After that we were among the artists selected to represent Africa in an exhibition called Listening to Africa in Chicago in 2001, but did not go ourselves.

 

In 2004 we had more international exposure when the Bat Shop organized for our work to go on exhibition at the International Folk Art Market organized as a fundraiser for the International Folk Art Museum in Santa Fé, New Mexico, in the USA.

 

In 2006 we were selected to represent South Africa in Germany as ambassadors for KwaZulu-Natal Tourism.

 

Recently our work was exhibited in New York but unfortunately could not go there ourselves due to visa problems.

  

Our work features mostly animals. The process we follow starts with wire built up into the shape of an animal. Then we cover the wire with cloth and put some foam inside so that it takes shape and form we want. Finally we cover the whole thing with beads. We don’t use the natural colours of an animal in real life. We try to interpret colours and patterns in the way we view and analyze the animal. Basically it is our view of how we would decorate the animal if we were to make it ourselves.

 

We don’t use bead colours in the traditional way that people would do when making or decorating material objects. We are aware of traditional use of coloured beads but we feel that that approach is more associated with craft rather than art. Our own way of using beads is art rather than craft, and in that way we attract a wider audience from the art world.

 

We have our own interpretation and way of looking at the behaviour and nature of an animal. If the animal is a carnivore we tend to use a certain colour which best describes the animal, according to the way we see it. We use more red for those animals that eat meat and more green for animals that eat grass. Sometimes we look at the biology of the animal and use red on its body to represent its flesh and brown for the belly to represent intestines and perhaps big red beads to represent the eyes. We are very selective about the colours we use on our animals. We draw inspiration from our environment and from things we interact with on a daily basis.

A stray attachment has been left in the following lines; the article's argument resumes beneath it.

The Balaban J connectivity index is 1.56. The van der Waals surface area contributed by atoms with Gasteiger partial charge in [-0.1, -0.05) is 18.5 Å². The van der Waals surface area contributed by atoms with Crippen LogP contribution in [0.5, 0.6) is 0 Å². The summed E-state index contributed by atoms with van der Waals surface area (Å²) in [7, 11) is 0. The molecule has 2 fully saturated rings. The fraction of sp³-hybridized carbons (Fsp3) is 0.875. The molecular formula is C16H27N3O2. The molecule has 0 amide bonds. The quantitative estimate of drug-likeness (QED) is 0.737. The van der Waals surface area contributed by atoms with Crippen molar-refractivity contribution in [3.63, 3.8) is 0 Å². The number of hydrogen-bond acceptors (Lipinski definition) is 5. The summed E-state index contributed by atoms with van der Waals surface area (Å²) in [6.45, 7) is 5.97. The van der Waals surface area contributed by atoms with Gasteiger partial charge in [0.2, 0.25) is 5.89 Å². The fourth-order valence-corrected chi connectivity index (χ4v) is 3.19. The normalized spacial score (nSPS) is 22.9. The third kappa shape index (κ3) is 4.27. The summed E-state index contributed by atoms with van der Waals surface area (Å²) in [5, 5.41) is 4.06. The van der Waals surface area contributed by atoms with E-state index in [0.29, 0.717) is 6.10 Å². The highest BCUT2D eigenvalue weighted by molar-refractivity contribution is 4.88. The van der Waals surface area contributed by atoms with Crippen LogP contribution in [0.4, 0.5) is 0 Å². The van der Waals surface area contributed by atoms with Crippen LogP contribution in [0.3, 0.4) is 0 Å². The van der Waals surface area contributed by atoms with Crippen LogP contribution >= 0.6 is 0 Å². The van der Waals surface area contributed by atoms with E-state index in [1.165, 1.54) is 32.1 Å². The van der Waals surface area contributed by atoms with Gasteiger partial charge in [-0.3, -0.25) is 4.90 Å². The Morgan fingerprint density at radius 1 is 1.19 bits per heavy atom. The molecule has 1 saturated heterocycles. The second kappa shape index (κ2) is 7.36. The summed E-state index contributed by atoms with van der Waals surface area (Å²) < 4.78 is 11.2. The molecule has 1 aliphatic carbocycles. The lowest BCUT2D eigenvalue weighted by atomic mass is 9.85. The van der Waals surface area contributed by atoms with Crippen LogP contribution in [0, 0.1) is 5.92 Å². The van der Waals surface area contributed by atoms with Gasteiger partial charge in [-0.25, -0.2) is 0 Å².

Sometimes we are influenced by the colours in front of us, such as watching TV while we work. The colours we see on TV influence us in selecting certain colours and sometimes we find that when the TV is switched off we suddenly stop because we were getting some form of inspiration from it.

 

Colours talk to the mind. What the colour means to your mind has a significant effect on how you choose to decorate an object being made. We have created our own style and we are not bound by any restriction in using colour. We mix them in any way so long as we get the effect we are looking for.

 

We tend to use colours that are not normally used in other forms of beadwork so we are breaking the boundaries and creating our own.  All in all we speak out through art and we show our views through art, making something out of nothing. We get inspiration from the world around us. We even go to museums, watch programmes like National Geographic on TV, and try to understand the behaviour of animals.

 

When you do this work you need to understand your audience, you must be good with colour and, of course, you must understand the nature of your subject.

All content on this website is ©2011KwaZulu-Natal Museum unless otherwise stated.
Unauthorised use for any means is strictly prohibited. 
FacebookTwitter